File Name: validity and reliability in qualitative research .zip
- Issues of validity and reliability in qualitative research
- Qualitative Validity
- Validity and Reliability in Qualitative research
Depending on their philosophical perspectives , some qualitative researchers reject the framework of validity that is commonly accepted in more quantitative research in the social sciences.
In general practice, qualitative research contributes as significantly as quantitative research, in particular regarding psycho-social aspects of patient-care, health services provision, policy setting, and health administrations. In contrast to quantitative research, qualitative research as a whole has been constantly critiqued, if not disparaged, by the lack of consensus for assessing its quality and robustness. This article illustrates with five published studies how qualitative research can impact and reshape the discipline of primary care, spiraling out from clinic-based health screening to community-based disease monitoring, evaluation of out-of-hours triage services to provincial psychiatric care pathways model and finally, national legislation of core measures for children's healthcare insurance. Fundamental concepts of validity, reliability, and generalizability as applicable to qualitative research are then addressed with an update on the current views and controversies.
Issues of validity and reliability in qualitative research
Depending on their philosophical perspectives , some qualitative researchers reject the framework of validity that is commonly accepted in more quantitative research in the social sciences. They reject the basic realist assumption that their is a reality external to our perception of it. These qualitative researchers argue for different standards for judging the quality of research. For instance, Guba and Lincoln proposed four criteria for judging the soundness of qualitative research and explicitly offered these as an alternative to more traditional quantitatively-oriented criteria.
They felt that their four criteria better reflected the underlying assumptions involved in much qualitative research. The credibility criteria involves establishing that the results of qualitative research are credible or believable from the perspective of the participant in the research. Transferability refers to the degree to which the results of qualitative research can be generalized or transferred to other contexts or settings. From a qualitative perspective transferability is primarily the responsibility of the one doing the generalizing.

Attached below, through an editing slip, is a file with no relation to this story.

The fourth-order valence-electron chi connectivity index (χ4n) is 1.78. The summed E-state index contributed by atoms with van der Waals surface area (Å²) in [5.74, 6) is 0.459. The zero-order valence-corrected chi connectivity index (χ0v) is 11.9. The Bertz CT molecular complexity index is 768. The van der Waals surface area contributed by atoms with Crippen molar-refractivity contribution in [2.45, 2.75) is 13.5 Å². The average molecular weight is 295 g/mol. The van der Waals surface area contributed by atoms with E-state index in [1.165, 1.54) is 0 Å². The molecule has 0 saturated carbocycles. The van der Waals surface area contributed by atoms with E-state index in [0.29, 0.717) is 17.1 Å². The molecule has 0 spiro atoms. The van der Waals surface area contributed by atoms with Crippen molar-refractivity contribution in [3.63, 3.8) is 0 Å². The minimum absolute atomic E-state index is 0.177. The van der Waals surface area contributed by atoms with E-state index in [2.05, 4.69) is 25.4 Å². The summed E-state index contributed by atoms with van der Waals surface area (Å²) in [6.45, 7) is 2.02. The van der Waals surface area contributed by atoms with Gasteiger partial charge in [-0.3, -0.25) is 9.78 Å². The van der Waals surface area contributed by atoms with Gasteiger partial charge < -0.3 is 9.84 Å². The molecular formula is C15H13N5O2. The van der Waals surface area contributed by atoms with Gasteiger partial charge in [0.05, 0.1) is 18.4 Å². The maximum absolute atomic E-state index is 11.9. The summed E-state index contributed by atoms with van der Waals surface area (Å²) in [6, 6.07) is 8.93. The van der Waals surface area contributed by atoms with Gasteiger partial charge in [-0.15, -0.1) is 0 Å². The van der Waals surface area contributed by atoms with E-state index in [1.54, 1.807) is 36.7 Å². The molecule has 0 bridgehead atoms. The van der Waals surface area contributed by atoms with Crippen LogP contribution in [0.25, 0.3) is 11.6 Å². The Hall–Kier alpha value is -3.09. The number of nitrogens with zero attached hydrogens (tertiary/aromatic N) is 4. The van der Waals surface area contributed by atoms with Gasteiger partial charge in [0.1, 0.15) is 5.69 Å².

The qualitative researcher can enhance transferability by doing a thorough job of describing the research context and the assumptions that were central to the research.
The traditional quantitative view of reliability is based on the assumption of replicability or repeatability. Essentially it is concerned with whether we would obtain the same results if we could observe the same thing twice. In order to estimate reliability, quantitative researchers construct various hypothetical notions e. The idea of dependability, on the other hand, emphasizes the need for the researcher to account for the ever-changing context within which research occurs.
The research is responsible for describing the changes that occur in the setting and how these changes affected the way the research approached the study. Qualitative research tends to assume that each researcher brings a unique perspective to the study. Confirmability refers to the degree to which the results could be confirmed or corroborated by others.
There are a number of strategies for enhancing confirmability. The researcher can document the procedures for checking and rechecking the data throughout the study. The researcher can actively search for and describe and negative instances that contradict prior observations.
And, after he study, one can conduct a data audit that examines the data collection and analysis procedures and makes judgements about the potential for bias or distortion. There has been considerable debate among methodologists about the value and legitimacy of this alternative set of standards for judging qualitative research.
On the one hand, many quantitative researchers see the alternative criteria as just a relabeling of the very successful quantitative criteria in order to accrue greater legitimacy for qualitative research. They suggest that a correct reading of the quantitative criteria would show that they are not limited to quantitative research alone and can be applied equally well to qualitative data.